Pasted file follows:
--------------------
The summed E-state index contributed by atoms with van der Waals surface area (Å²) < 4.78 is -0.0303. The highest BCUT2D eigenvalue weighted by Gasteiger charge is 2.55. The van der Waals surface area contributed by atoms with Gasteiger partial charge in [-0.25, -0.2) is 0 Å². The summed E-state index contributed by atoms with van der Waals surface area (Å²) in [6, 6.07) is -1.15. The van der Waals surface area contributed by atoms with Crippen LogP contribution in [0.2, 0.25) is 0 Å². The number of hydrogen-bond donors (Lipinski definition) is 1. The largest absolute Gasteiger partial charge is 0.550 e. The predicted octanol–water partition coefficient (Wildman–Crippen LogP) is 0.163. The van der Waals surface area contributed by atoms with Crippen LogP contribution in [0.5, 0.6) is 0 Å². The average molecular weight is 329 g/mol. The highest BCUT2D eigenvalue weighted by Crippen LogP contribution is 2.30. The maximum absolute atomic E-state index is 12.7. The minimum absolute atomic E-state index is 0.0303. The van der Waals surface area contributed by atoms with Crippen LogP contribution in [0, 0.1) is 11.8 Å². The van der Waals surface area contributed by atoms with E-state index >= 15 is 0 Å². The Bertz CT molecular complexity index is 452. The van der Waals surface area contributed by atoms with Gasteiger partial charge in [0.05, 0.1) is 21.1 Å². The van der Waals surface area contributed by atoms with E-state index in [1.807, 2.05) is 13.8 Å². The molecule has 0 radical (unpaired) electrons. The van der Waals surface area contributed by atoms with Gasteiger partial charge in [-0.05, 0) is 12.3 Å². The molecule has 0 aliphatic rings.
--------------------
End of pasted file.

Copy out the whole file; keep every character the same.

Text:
The summed E-state index contributed by atoms with van der Waals surface area (Å²) < 4.78 is -0.0303. The highest BCUT2D eigenvalue weighted by Gasteiger charge is 2.55. The van der Waals surface area contributed by atoms with Gasteiger partial charge in [-0.25, -0.2) is 0 Å². The summed E-state index contributed by atoms with van der Waals surface area (Å²) in [6, 6.07) is -1.15. The van der Waals surface area contributed by atoms with Crippen LogP contribution in [0.2, 0.25) is 0 Å². The number of hydrogen-bond donors (Lipinski definition) is 1. The largest absolute Gasteiger partial charge is 0.550 e. The predicted octanol–water partition coefficient (Wildman–Crippen LogP) is 0.163. The van der Waals surface area contributed by atoms with Crippen LogP contribution in [0.5, 0.6) is 0 Å². The average molecular weight is 329 g/mol. The highest BCUT2D eigenvalue weighted by Crippen LogP contribution is 2.30. The maximum absolute atomic E-state index is 12.7. The minimum absolute atomic E-state index is 0.0303. The van der Waals surface area contributed by atoms with Crippen LogP contribution in [0, 0.1) is 11.8 Å². The van der Waals surface area contributed by atoms with E-state index >= 15 is 0 Å². The Bertz CT molecular complexity index is 452. The van der Waals surface area contributed by atoms with Gasteiger partial charge in [0.05, 0.1) is 21.1 Å². The van der Waals surface area contributed by atoms with E-state index in [1.807, 2.05) is 13.8 Å². The molecule has 0 radical (unpaired) electrons. The van der Waals surface area contributed by atoms with Gasteiger partial charge in [-0.05, 0) is 12.3 Å². The molecule has 0 aliphatic rings.